P'tcha, photo credit Danielle Adams for BeccaPR.

This Chef Proves Even the Grossest Jewish Foods Can Be Delicious

Your grandmother's food gets a sexy makeover.

When you look at the menus of the new Jewish restaurants opening around the country, the dishes most often focus on smoked meat sandwiches, hand-rolled bagels topped with colorful vegetables and cured fish, and the uber-popular (and super Instagram-able) shakshuka.

Foods like tongue, herring, or borscht? Not so much.

Except at 2nd Avenue Deli’s newest endeavor, 2nd Floor, a bar situated on top of 2nd Ave Deli’s Upper East Side location, which features a menu and brand aimed at a younger, hipper, Jewish food-loving crowd. The menu deliberately features some pretty traditional dishes with a modern, updated twist: tongue sliders, herring three ways, and even p’tcha, a dish almost universally considered one of the grossest foods Jews have produced.

Shuba salad, also known as herring in an overcoat.

I was lucky enough to dine recently at 2nd Floor, where Chef David Teyf shared some of his favorite dishes from the menu and we chatted a bit about his own journey as a chef.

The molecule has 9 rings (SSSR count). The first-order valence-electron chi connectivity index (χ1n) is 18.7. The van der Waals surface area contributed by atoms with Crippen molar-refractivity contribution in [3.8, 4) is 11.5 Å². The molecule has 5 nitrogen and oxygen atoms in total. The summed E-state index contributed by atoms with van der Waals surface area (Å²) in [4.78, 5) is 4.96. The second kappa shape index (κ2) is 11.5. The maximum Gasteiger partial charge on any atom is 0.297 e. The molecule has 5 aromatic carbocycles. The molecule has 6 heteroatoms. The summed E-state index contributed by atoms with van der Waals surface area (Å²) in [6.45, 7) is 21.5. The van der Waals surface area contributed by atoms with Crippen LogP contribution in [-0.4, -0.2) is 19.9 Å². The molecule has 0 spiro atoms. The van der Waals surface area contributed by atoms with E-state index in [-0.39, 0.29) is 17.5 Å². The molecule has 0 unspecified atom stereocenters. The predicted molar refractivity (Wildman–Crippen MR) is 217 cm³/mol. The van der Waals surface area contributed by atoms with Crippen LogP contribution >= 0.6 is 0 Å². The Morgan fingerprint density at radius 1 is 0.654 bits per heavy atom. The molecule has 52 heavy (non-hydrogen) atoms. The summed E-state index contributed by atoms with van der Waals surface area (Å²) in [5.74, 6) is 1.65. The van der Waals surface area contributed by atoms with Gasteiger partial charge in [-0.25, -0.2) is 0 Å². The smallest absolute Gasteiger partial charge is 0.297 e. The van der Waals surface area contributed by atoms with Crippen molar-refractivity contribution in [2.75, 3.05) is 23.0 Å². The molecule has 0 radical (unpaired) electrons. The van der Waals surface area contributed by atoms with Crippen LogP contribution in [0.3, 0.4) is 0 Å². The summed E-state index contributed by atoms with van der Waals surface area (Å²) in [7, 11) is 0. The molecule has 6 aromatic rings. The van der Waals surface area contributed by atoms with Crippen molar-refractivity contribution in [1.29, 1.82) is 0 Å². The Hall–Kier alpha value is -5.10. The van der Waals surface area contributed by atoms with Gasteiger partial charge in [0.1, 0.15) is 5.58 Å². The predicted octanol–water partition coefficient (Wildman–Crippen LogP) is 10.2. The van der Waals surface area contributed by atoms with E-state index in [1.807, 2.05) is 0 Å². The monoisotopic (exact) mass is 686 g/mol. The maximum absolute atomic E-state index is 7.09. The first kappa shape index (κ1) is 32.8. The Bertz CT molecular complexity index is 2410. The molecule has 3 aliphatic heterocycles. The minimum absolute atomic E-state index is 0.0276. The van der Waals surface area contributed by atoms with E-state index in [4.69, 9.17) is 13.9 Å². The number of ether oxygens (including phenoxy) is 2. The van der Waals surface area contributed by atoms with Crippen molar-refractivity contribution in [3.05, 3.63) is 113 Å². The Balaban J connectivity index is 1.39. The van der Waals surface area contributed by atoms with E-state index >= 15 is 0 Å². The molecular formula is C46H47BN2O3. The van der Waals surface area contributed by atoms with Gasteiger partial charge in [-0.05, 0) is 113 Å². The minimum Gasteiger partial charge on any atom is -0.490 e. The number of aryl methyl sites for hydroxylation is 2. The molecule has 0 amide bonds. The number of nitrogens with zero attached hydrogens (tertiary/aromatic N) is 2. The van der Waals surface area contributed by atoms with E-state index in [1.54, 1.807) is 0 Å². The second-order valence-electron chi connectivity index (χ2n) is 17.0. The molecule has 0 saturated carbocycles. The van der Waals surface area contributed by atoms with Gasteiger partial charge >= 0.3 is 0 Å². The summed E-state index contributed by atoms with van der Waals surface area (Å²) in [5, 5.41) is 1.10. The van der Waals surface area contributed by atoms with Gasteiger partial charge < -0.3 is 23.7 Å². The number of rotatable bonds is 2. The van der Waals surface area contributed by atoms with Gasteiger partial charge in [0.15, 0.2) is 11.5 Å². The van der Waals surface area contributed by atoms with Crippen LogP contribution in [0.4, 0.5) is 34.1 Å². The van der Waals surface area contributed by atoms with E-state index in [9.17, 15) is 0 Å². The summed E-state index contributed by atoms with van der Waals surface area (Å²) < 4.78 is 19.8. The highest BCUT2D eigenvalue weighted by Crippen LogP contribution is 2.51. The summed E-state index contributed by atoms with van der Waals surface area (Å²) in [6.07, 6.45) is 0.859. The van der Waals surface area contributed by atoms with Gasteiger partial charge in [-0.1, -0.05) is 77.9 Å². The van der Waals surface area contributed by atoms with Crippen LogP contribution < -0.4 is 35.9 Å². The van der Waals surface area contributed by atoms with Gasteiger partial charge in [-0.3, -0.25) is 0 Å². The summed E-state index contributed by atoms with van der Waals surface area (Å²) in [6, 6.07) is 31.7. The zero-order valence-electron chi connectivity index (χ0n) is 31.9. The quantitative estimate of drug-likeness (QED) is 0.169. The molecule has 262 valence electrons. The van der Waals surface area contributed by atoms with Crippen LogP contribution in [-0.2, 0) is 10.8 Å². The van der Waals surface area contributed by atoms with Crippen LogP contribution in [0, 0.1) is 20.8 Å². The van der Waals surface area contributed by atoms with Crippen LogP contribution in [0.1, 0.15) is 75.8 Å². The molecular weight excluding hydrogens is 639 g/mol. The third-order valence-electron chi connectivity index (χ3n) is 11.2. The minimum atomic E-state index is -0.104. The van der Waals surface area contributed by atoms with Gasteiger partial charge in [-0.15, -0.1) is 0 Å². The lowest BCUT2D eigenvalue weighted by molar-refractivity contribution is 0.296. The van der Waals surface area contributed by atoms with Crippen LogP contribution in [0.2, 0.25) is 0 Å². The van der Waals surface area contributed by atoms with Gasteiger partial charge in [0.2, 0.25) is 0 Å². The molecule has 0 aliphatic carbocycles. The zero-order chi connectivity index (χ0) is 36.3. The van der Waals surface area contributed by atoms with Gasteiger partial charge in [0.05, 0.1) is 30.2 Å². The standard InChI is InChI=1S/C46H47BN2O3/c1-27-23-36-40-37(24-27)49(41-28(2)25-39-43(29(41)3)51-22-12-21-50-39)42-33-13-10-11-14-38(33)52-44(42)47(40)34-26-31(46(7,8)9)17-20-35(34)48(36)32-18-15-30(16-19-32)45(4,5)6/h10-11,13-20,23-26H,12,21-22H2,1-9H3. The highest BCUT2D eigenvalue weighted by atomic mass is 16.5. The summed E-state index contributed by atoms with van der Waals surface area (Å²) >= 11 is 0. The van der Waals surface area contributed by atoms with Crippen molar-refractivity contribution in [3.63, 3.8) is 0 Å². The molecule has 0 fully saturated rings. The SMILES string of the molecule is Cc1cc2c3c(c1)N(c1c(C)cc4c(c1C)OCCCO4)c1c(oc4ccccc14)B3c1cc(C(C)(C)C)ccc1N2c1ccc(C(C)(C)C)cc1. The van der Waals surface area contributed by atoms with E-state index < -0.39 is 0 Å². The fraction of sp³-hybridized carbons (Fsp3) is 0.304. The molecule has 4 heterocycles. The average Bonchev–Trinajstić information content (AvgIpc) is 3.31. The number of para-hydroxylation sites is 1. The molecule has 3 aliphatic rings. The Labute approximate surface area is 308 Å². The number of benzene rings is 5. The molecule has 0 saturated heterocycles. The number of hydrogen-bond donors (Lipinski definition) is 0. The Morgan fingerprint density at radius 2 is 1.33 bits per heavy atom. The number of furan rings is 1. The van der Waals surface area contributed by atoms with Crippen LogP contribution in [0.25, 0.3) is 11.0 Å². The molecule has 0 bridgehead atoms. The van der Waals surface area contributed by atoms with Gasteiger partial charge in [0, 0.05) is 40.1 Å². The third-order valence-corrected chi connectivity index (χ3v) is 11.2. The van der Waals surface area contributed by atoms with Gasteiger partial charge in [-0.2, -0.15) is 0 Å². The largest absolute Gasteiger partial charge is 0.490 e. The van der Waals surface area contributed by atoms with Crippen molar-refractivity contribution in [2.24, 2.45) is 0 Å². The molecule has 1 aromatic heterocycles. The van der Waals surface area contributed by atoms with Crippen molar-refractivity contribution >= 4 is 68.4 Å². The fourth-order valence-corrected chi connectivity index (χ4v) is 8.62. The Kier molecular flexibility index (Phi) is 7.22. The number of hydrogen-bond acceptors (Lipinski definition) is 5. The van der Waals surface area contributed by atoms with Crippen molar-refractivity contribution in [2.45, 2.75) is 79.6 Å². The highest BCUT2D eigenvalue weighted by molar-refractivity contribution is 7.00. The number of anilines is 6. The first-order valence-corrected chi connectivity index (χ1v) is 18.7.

Teyf was born in Minsk, Ukraine, and many of the dishes of 2nd Floor were inspired by his own grandparents who were Holocaust survivors. But before Teyf arrived in America, he also spent time in Austria and Italy. He is a formally-trained chef, which shows in the execution and presentation of all the dishes and cocktails at 2nd Floor. Teyf also owns LOX at the Museum of Jewish Heritage in New York City, which features some of the same dishes as 2nd Floor.

This is not the gefilte fish, helzel, or kreplach of generations past: Teyf is having fun and modernizing the dishes of his family. The p’tcha, updated from an aspic into an incredibly rich soup, arrives accompanied by smoked rosemary; the shuba (herring in an overcoat) is a beautifully-plated layered salad topped with salmon roe; and the matzah kugel is made with onions cooked five different ways. The interior of 2nd Floor is also a far cry from the typical bright lights and Formica table tops of Jewish delis: Rustic wood beams grace the ceiling and the walls, the lighting is low and spotted with votive candles, and the super hip bathroom is complete with a long, trough-style sink.

Everything spice pigs in a blanket.

Will p’tcha become the latest foodie craze? Probably not. But thanks to 2nd Floor, it’s getting some much deserved love, along with some other beloved “disgusting” Jewish food.

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